If we should concede that defense was supported by a sufficient consideration, and further concede that the testimony of defendant and his witnesses with reference thereto proved an agreement by plaintiff to extend the time for the erection of the brick building for the same period that plaintiff was delayed in removing the old buildings by the injunction, we would then not be authorized to disturb the judgment. There was a contrariety of testimony on the issue of fact upon which that defense is rested, and we are not prepared to say that the finding of the chancellor on that issue was against the preponderance or the weight of such testimony, and, according to the practice, unless it was so it is our duty to adopt such findings of fact by the chancellor. That rule is so well grounded in the practice in this jurisdiction as to need no citation of cases in support of it.
If, however, it were otherwise, then the defense could not be allowed under the state of the record. It is hereinbefore pointed out that in the deed executed by plaintiff to defendant the former was given the same length of time to remove the old buildings that was provided for in the permits from the city council allowing him to do so, and that the time limit contained in the permits is nowhere shown in the record. Evidently the obligations in the deed did not contemplate that the time for plaintiff to remove the old buildings was to be deducted from the two years within which the brick building was to be constructed by defendant. If, therefore, plaintiff removed the old buildings within the time given him in the permits to do so, then the injunction worked no delay beyond that time; in which case there would be no period of time by which the two years within which defendant agreed to construct the brick building could be extended. As we have hereinbefore pointed out, it was the duty of defendant to show to the contrary, if such was the fact, but he failed to do so and thereby failed to establish the defense now under consideration.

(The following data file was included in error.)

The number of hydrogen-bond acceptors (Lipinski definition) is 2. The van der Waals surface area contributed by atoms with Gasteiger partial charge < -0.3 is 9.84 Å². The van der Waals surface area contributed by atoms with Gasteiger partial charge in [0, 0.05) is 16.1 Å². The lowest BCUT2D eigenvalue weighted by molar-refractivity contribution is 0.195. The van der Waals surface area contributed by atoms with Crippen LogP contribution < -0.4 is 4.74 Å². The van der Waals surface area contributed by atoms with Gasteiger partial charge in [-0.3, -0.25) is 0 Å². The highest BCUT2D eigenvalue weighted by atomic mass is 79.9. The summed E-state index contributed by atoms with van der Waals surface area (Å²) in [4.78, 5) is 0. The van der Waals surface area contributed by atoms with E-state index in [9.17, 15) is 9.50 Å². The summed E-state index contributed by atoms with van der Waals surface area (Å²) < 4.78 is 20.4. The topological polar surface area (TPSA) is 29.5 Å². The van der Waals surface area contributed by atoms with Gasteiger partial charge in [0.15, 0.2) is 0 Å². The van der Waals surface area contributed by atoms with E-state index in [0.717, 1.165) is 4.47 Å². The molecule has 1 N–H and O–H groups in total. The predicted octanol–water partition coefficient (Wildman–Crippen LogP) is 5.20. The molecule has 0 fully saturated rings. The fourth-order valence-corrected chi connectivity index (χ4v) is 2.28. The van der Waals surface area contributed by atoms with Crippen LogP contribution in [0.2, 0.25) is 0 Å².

Summarizing, our conclusions are that the time within which defendant agreed to construct the brick building on the lot he purchased was of the essence of the contract, but that the time within which plaintiff agreed to remove the old buildings from the lot was not of the essence of the contract, and that, even if the latter time was of the essence of the contract, it is not shown that plaintiff did not perform his agreement to remove the old buildings within the time specified in the permits for the purpose issued by the city council of Barbourville, and lastly, that defense (2), for the reasons stated, is not available.
Wherefore the judgment is affirmed.
MAIN v. SEVIER.
299 S.W. 972, 221 Ky. 828